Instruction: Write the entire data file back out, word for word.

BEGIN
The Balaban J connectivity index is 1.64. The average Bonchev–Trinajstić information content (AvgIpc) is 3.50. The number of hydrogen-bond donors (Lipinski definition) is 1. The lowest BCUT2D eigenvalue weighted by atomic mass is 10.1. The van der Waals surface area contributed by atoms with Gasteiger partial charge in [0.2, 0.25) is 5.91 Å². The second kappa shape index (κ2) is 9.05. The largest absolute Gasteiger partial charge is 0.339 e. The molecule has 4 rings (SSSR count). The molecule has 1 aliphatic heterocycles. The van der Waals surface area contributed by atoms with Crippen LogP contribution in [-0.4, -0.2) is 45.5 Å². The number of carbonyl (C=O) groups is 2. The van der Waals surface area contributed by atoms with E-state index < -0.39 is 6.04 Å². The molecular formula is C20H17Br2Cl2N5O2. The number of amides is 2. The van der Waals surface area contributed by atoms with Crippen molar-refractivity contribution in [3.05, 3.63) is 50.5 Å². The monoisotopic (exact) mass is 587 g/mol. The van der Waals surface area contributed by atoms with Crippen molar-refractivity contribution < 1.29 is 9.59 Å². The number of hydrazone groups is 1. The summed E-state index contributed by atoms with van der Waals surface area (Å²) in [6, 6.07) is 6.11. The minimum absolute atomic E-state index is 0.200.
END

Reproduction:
The Balaban J connectivity index is 1.64. The average Bonchev–Trinajstić information content (AvgIpc) is 3.50. The number of hydrogen-bond donors (Lipinski definition) is 1. The lowest BCUT2D eigenvalue weighted by atomic mass is 10.1. The van der Waals surface area contributed by atoms with Gasteiger partial charge in [0.2, 0.25) is 5.91 Å². The second kappa shape index (κ2) is 9.05. The largest absolute Gasteiger partial charge is 0.339 e. The molecule has 4 rings (SSSR count). The molecule has 1 aliphatic heterocycles. The van der Waals surface area contributed by atoms with Crippen LogP contribution in [-0.4, -0.2) is 45.5 Å². The number of carbonyl (C=O) groups is 2. The van der Waals surface area contributed by atoms with E-state index < -0.39 is 6.04 Å². The molecular formula is C20H17Br2Cl2N5O2. The number of amides is 2. The van der Waals surface area contributed by atoms with Crippen molar-refractivity contribution in [3.05, 3.63) is 50.5 Å². The monoisotopic (exact) mass is 587 g/mol. The van der Waals surface area contributed by atoms with Crippen molar-refractivity contribution < 1.29 is 9.59 Å². The number of hydrazone groups is 1. The summed E-state index contributed by atoms with van der Waals surface area (Å²) in [6, 6.07) is 6.11. The minimum absolute atomic E-state index is 0.200.